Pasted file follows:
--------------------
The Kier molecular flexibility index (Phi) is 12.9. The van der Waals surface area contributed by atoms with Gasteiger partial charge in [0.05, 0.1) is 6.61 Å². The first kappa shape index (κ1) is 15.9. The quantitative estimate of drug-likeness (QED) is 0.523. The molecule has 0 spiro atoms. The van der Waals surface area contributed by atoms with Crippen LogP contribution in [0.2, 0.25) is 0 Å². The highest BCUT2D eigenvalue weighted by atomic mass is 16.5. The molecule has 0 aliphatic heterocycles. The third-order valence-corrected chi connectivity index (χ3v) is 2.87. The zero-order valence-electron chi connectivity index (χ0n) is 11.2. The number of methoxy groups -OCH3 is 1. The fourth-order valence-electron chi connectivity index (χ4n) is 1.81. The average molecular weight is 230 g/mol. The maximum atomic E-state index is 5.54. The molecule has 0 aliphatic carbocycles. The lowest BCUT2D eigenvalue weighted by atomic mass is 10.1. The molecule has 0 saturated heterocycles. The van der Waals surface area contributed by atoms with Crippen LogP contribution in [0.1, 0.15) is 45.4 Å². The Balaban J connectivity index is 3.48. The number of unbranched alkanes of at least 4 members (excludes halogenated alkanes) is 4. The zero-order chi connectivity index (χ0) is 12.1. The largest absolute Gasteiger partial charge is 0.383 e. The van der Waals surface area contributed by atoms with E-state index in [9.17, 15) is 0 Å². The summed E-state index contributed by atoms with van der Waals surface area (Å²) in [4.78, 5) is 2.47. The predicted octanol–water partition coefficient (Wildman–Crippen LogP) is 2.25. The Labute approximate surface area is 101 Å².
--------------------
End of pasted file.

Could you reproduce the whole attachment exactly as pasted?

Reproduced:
The Kier molecular flexibility index (Phi) is 12.9. The van der Waals surface area contributed by atoms with Gasteiger partial charge in [0.05, 0.1) is 6.61 Å². The first kappa shape index (κ1) is 15.9. The quantitative estimate of drug-likeness (QED) is 0.523. The molecule has 0 spiro atoms. The van der Waals surface area contributed by atoms with Crippen LogP contribution in [0.2, 0.25) is 0 Å². The highest BCUT2D eigenvalue weighted by atomic mass is 16.5. The molecule has 0 aliphatic heterocycles. The third-order valence-corrected chi connectivity index (χ3v) is 2.87. The zero-order valence-electron chi connectivity index (χ0n) is 11.2. The number of methoxy groups -OCH3 is 1. The fourth-order valence-electron chi connectivity index (χ4n) is 1.81. The average molecular weight is 230 g/mol. The maximum atomic E-state index is 5.54. The molecule has 0 aliphatic carbocycles. The lowest BCUT2D eigenvalue weighted by atomic mass is 10.1. The molecule has 0 saturated heterocycles. The van der Waals surface area contributed by atoms with Crippen LogP contribution in [0.1, 0.15) is 45.4 Å². The Balaban J connectivity index is 3.48. The number of unbranched alkanes of at least 4 members (excludes halogenated alkanes) is 4. The zero-order chi connectivity index (χ0) is 12.1. The largest absolute Gasteiger partial charge is 0.383 e. The van der Waals surface area contributed by atoms with E-state index in [9.17, 15) is 0 Å². The summed E-state index contributed by atoms with van der Waals surface area (Å²) in [4.78, 5) is 2.47. The predicted octanol–water partition coefficient (Wildman–Crippen LogP) is 2.25. The Labute approximate surface area is 101 Å².